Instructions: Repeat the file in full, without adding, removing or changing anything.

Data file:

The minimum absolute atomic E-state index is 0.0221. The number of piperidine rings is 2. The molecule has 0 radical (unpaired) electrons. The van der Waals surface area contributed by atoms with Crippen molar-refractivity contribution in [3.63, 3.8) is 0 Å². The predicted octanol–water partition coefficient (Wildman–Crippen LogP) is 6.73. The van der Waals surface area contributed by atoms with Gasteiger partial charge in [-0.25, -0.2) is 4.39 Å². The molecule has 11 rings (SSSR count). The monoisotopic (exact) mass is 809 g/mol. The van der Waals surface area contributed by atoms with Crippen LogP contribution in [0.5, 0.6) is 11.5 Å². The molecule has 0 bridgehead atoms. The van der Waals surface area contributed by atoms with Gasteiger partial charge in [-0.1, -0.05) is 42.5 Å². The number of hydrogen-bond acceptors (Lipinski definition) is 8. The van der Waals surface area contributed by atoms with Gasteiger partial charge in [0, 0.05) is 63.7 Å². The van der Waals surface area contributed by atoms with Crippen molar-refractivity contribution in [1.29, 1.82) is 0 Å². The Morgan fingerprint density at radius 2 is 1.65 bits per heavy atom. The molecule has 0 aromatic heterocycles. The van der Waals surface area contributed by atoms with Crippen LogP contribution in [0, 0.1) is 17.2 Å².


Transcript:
The minimum absolute atomic E-state index is 0.0221. The number of piperidine rings is 2. The molecule has 0 radical (unpaired) electrons. The van der Waals surface area contributed by atoms with Crippen molar-refractivity contribution in [3.63, 3.8) is 0 Å². The predicted octanol–water partition coefficient (Wildman–Crippen LogP) is 6.73. The van der Waals surface area contributed by atoms with Gasteiger partial charge in [-0.25, -0.2) is 4.39 Å². The molecule has 11 rings (SSSR count). The monoisotopic (exact) mass is 809 g/mol. The van der Waals surface area contributed by atoms with Crippen LogP contribution in [0.5, 0.6) is 11.5 Å². The molecule has 0 bridgehead atoms. The van der Waals surface area contributed by atoms with Gasteiger partial charge in [-0.1, -0.05) is 42.5 Å². The number of hydrogen-bond acceptors (Lipinski definition) is 8. The van der Waals surface area contributed by atoms with Gasteiger partial charge in [0, 0.05) is 63.7 Å². The van der Waals surface area contributed by atoms with Crippen molar-refractivity contribution in [1.29, 1.82) is 0 Å². The Morgan fingerprint density at radius 2 is 1.65 bits per heavy atom. The molecule has 0 aromatic heterocycles. The van der Waals surface area contributed by atoms with Crippen LogP contribution in [0, 0.1) is 17.2 Å².